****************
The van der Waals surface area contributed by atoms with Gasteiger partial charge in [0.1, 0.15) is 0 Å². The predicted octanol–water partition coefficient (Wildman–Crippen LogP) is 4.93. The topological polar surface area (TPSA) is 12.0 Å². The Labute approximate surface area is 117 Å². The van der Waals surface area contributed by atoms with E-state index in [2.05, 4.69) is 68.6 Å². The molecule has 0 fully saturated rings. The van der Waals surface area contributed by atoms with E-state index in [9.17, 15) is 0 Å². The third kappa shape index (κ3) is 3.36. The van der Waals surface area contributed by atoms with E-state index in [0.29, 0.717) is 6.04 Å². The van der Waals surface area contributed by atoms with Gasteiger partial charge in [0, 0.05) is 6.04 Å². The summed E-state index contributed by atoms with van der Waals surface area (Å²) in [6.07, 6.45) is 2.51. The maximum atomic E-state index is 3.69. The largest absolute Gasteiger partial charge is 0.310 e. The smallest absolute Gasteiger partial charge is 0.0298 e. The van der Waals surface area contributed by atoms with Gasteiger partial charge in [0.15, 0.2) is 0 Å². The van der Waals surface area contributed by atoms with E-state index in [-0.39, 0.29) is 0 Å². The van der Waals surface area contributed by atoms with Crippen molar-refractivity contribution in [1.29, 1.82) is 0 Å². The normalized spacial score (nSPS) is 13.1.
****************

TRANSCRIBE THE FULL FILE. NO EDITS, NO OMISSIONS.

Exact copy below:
The van der Waals surface area contributed by atoms with Gasteiger partial charge in [0.1, 0.15) is 0 Å². The predicted octanol–water partition coefficient (Wildman–Crippen LogP) is 4.93. The topological polar surface area (TPSA) is 12.0 Å². The Labute approximate surface area is 117 Å². The van der Waals surface area contributed by atoms with E-state index in [2.05, 4.69) is 68.6 Å². The molecule has 0 fully saturated rings. The van der Waals surface area contributed by atoms with E-state index in [9.17, 15) is 0 Å². The third kappa shape index (κ3) is 3.36. The van der Waals surface area contributed by atoms with E-state index in [0.29, 0.717) is 6.04 Å². The van der Waals surface area contributed by atoms with Gasteiger partial charge in [0, 0.05) is 6.04 Å². The summed E-state index contributed by atoms with van der Waals surface area (Å²) in [6.07, 6.45) is 2.51. The maximum atomic E-state index is 3.69. The largest absolute Gasteiger partial charge is 0.310 e. The smallest absolute Gasteiger partial charge is 0.0298 e. The van der Waals surface area contributed by atoms with Gasteiger partial charge in [0.15, 0.2) is 0 Å². The van der Waals surface area contributed by atoms with E-state index in [-0.39, 0.29) is 0 Å². The van der Waals surface area contributed by atoms with Crippen molar-refractivity contribution in [1.29, 1.82) is 0 Å². The normalized spacial score (nSPS) is 13.1.